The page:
So we go a step further in exclusivity. We cover what Yoo was trying to argue and what others might argue on behalf of a Chief Executive in the future, by closing the loophole and saying: You need specific statutory authority by the Congress of the United States to go outside the law and the Constitution.
The final argument the President has made is that even if FISA was intended to apply, and even if the AUMF didn't override FISA's procedures, he still had the authority as Commander in Chief to disregard the law.
Now, I have spoken on the floor before about how the President believes he is above the law and the Youngstown Sheet and Tube Company v. Sawyer case. In that case, Justice Jackson described how the President's power is at the ''lowest ebb'' when he is acting in contravention to the will of the Congress.
This bill, again, makes it clear that the will of Congress is that there will be no electronic surveillance inside the United States without a warrant, and it makes clear that any electronic surveillance that is conducted outside of FISA or outside of another express statutory authorization for surveillance is a criminal act. It is criminalized. This is the strongest statement of exclusivity in history.
The reason I am describing all this is to build a case of legislative intent in case this is ever litigated, and I suspect it may well be.
So, finally, I wish to read into the Record the comments on exclusivity from a June 19, 2008, letter that Attorney General Mukasey and Director of National Intelligence McConnell wrote to the Congress. The letter recognizes that the exclusivity provision in this bill "goes beyond the exclusive means provision that was passed as part of FISA [in 1978]."
So they essentially admit we are taking exclusivity to a new high. Nevertheless, they acknowledge that the provision in this bill "would not restrict the authority of the government to conduct necessary surveillance for intelligence and law enforcement purposes in a way that would harm national security."
I said in February I could not support a bill without exclusivity. This is what keeps history from repeating itself and another President from going outside the law. I believe that with this language we will prevent it from ever happening again.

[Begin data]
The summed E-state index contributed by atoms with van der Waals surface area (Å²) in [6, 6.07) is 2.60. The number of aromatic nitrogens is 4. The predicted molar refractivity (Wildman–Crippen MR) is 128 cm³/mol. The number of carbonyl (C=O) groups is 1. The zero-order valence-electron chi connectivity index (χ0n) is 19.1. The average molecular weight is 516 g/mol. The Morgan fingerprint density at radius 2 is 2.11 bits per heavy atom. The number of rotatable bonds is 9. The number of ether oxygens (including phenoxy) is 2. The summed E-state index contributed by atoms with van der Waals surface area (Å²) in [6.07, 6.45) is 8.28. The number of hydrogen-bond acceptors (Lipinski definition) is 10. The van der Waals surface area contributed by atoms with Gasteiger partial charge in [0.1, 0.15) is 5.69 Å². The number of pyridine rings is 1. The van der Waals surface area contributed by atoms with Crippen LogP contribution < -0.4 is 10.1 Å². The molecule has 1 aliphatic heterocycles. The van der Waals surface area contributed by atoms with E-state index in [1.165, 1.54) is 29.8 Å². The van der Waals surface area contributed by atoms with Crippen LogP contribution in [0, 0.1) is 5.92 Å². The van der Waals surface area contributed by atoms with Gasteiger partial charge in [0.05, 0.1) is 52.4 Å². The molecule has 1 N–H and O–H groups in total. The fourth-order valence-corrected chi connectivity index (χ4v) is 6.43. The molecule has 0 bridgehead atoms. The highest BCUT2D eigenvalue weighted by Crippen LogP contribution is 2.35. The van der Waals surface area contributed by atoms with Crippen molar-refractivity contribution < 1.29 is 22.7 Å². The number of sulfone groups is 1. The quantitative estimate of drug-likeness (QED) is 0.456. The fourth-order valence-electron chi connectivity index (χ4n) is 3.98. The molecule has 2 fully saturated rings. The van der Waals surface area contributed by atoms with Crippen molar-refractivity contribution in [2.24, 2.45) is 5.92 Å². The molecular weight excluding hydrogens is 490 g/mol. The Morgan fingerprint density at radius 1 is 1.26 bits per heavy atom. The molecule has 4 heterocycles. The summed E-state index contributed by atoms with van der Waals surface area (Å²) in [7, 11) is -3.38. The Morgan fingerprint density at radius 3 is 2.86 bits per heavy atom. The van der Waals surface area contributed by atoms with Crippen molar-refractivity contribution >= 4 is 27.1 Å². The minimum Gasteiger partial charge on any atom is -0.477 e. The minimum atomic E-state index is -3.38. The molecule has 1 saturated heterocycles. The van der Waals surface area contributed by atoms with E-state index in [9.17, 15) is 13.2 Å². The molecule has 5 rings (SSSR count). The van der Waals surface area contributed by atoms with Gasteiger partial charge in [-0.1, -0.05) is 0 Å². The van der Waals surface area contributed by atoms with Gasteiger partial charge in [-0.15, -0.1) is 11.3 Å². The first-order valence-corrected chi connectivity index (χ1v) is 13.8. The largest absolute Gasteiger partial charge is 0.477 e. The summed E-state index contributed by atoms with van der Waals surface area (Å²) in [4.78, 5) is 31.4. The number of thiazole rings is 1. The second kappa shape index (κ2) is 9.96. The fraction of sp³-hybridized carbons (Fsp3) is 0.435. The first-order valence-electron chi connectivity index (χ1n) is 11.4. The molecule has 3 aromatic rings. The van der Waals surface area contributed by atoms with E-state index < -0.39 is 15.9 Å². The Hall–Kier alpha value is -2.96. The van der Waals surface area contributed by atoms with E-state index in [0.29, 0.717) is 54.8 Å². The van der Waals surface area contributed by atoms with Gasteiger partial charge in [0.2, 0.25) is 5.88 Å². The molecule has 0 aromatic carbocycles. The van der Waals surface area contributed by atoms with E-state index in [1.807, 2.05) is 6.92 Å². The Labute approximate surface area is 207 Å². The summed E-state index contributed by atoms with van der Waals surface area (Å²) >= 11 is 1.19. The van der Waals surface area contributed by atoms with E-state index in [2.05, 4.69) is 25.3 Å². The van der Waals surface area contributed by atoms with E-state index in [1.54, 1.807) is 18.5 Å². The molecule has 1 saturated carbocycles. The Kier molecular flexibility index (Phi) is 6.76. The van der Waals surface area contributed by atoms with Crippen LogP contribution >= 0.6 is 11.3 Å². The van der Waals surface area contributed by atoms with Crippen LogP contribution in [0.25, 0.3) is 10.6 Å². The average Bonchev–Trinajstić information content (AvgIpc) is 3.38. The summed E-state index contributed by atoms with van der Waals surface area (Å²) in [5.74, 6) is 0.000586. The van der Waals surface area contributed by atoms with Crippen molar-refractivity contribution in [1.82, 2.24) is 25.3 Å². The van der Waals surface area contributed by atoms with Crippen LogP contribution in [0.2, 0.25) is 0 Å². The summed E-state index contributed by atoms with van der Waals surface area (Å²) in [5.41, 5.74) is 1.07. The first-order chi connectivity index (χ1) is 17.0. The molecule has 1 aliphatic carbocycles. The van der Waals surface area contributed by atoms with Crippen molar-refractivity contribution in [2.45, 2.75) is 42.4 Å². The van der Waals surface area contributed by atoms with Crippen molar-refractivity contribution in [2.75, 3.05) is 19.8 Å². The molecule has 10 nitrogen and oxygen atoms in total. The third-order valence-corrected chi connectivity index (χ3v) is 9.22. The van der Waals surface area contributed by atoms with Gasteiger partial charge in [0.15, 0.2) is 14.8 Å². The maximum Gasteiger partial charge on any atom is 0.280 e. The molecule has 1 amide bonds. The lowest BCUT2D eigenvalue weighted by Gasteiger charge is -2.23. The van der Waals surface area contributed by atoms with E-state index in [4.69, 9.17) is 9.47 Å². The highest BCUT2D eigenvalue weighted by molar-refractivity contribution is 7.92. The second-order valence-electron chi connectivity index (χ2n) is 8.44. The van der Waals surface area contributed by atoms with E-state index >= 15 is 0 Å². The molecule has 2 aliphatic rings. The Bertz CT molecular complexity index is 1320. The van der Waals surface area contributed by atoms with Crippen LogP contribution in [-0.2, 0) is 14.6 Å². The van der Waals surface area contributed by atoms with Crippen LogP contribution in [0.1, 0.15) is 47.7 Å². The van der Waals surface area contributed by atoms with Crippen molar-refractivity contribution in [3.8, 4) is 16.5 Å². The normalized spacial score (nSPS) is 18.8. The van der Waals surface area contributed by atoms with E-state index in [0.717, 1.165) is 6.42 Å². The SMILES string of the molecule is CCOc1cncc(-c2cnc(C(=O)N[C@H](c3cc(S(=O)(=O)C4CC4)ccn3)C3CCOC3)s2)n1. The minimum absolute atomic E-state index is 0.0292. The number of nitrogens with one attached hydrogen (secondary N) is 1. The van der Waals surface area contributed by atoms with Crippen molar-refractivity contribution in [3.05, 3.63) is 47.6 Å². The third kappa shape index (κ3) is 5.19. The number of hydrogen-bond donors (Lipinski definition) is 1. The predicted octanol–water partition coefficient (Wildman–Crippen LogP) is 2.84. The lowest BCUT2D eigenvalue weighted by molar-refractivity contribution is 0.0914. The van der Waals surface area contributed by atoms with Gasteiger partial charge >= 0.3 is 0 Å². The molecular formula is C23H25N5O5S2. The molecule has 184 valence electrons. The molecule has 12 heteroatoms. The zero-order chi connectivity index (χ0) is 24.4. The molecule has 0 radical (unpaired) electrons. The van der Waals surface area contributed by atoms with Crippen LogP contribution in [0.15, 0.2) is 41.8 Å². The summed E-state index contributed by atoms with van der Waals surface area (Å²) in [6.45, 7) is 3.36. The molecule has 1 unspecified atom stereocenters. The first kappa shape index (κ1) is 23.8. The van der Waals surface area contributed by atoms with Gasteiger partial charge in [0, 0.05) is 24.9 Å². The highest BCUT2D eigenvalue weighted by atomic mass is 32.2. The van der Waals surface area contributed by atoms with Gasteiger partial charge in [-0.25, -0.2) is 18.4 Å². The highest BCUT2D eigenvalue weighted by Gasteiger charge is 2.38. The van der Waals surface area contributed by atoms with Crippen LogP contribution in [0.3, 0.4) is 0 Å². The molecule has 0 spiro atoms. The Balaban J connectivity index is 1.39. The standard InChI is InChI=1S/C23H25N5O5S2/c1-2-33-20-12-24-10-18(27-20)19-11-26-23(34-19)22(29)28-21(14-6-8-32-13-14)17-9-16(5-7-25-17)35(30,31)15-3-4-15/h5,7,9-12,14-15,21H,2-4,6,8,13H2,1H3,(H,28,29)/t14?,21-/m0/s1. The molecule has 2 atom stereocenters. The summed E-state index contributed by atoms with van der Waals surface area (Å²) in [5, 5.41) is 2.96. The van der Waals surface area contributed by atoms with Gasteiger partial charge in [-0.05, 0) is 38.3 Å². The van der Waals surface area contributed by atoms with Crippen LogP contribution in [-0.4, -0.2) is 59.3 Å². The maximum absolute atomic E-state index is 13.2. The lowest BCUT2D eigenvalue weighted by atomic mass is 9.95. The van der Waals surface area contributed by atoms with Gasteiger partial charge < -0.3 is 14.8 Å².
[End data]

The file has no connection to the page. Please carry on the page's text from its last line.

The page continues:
Now, a comment on title II of the bill, which is the telecom immunity section. This bill also creates a legal process that may--and, in fact, is likely to--result in immunity for telecommunications companies that are alleged to have provided assistance to the Government.
I have spent a great deal of time reviewing this matter. I have read the legal opinions written by the Office of Legal Counsel at the Department of Justice. I have read the written requests to telecommunications companies. I have spoken to officials inside and outside the Government, including several meetings with the companies alleged to have participated in the program.
The companies were told after 9/11 that their assistance was needed to protect against further terrorist acts. This actually happened within weeks of 9/11. I think we can all understand and remember what the situation was in the 3 weeks following 9/11.
The companies were told the surveillance program was authorized and that it was legal, and they were prevented from doing their due diligence in reviewing the Government's request. In fact, very few people in these companies--these big telecoms--are actually cleared to receive this information and discuss it. So that creates a very limited universe of people who can do their due diligence within the confines of a given telecommunications company.
For the record, let me also address what I have heard some of my colleagues say. At the beginning of the Terrorist Surveillance Program, only four Senators were briefed. The Intelligence Committee was not, other than the Chairman and Vice Chairman.
I am one who believes it is right for the public and the private sector to support the Government at a time of need. When it is a matter of national security, it is all the more important.
I think the lion's share of the fault rests with the administration, not with the companies.
It was the administration who refused to go to the FISA Court to seek warrants. They could have gone to the FISA Court to seek these warrants on a program basis, and they have done so subsequently.